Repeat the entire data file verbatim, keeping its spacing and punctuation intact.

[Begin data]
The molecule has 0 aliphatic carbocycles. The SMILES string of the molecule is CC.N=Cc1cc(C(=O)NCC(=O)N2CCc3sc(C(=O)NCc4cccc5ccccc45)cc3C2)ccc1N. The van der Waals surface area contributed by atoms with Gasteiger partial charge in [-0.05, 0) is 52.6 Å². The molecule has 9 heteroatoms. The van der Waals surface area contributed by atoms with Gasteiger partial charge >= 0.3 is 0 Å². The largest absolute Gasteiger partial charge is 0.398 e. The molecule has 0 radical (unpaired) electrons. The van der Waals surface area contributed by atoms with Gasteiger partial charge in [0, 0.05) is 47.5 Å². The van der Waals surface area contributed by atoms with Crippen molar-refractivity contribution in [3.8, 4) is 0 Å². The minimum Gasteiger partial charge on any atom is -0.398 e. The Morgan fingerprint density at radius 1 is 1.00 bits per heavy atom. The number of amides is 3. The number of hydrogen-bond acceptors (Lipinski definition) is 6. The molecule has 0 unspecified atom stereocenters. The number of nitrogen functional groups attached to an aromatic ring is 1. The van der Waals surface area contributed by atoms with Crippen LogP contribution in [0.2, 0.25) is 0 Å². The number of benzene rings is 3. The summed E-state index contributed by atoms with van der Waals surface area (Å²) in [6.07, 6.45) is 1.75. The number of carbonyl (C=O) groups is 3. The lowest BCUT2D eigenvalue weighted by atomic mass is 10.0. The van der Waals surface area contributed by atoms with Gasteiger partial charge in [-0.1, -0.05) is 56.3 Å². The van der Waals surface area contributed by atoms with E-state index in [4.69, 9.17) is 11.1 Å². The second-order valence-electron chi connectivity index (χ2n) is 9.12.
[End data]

The molecule has 0 aliphatic carbocycles. The SMILES string of the molecule is CC.N=Cc1cc(C(=O)NCC(=O)N2CCc3sc(C(=O)NCc4cccc5ccccc45)cc3C2)ccc1N. The van der Waals surface area contributed by atoms with Gasteiger partial charge in [-0.05, 0) is 52.6 Å². The molecule has 9 heteroatoms. The van der Waals surface area contributed by atoms with Gasteiger partial charge >= 0.3 is 0 Å². The largest absolute Gasteiger partial charge is 0.398 e. The molecule has 0 radical (unpaired) electrons. The van der Waals surface area contributed by atoms with Gasteiger partial charge in [0, 0.05) is 47.5 Å². The van der Waals surface area contributed by atoms with Crippen molar-refractivity contribution in [3.8, 4) is 0 Å². The minimum Gasteiger partial charge on any atom is -0.398 e. The Morgan fingerprint density at radius 1 is 1.00 bits per heavy atom. The number of amides is 3. The number of hydrogen-bond acceptors (Lipinski definition) is 6. The molecule has 0 unspecified atom stereocenters. The number of nitrogen functional groups attached to an aromatic ring is 1. The van der Waals surface area contributed by atoms with Crippen LogP contribution in [0.2, 0.25) is 0 Å². The number of benzene rings is 3. The summed E-state index contributed by atoms with van der Waals surface area (Å²) in [6.07, 6.45) is 1.75. The number of carbonyl (C=O) groups is 3. The lowest BCUT2D eigenvalue weighted by atomic mass is 10.0. The van der Waals surface area contributed by atoms with Gasteiger partial charge in [-0.1, -0.05) is 56.3 Å². The van der Waals surface area contributed by atoms with E-state index in [4.69, 9.17) is 11.1 Å². The second-order valence-electron chi connectivity index (χ2n) is 9.12.